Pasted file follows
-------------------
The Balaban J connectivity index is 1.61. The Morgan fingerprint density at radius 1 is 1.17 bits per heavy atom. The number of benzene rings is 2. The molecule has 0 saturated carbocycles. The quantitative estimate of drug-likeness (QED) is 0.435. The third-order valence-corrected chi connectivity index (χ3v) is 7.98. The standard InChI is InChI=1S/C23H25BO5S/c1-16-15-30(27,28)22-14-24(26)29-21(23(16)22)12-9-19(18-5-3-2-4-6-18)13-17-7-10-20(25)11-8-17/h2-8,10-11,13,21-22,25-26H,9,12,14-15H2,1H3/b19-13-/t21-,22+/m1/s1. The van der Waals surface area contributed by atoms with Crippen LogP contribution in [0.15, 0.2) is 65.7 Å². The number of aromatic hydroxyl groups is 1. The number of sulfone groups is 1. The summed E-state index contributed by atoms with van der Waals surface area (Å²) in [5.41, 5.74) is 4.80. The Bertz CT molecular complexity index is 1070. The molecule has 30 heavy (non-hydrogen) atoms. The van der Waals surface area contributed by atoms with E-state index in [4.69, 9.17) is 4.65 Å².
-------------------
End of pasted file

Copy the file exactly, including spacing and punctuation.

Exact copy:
The Balaban J connectivity index is 1.61. The Morgan fingerprint density at radius 1 is 1.17 bits per heavy atom. The number of benzene rings is 2. The molecule has 0 saturated carbocycles. The quantitative estimate of drug-likeness (QED) is 0.435. The third-order valence-corrected chi connectivity index (χ3v) is 7.98. The standard InChI is InChI=1S/C23H25BO5S/c1-16-15-30(27,28)22-14-24(26)29-21(23(16)22)12-9-19(18-5-3-2-4-6-18)13-17-7-10-20(25)11-8-17/h2-8,10-11,13,21-22,25-26H,9,12,14-15H2,1H3/b19-13-/t21-,22+/m1/s1. The van der Waals surface area contributed by atoms with Crippen LogP contribution in [0.15, 0.2) is 65.7 Å². The number of aromatic hydroxyl groups is 1. The number of sulfone groups is 1. The summed E-state index contributed by atoms with van der Waals surface area (Å²) in [5.41, 5.74) is 4.80. The Bertz CT molecular complexity index is 1070. The molecule has 30 heavy (non-hydrogen) atoms. The van der Waals surface area contributed by atoms with E-state index in [4.69, 9.17) is 4.65 Å².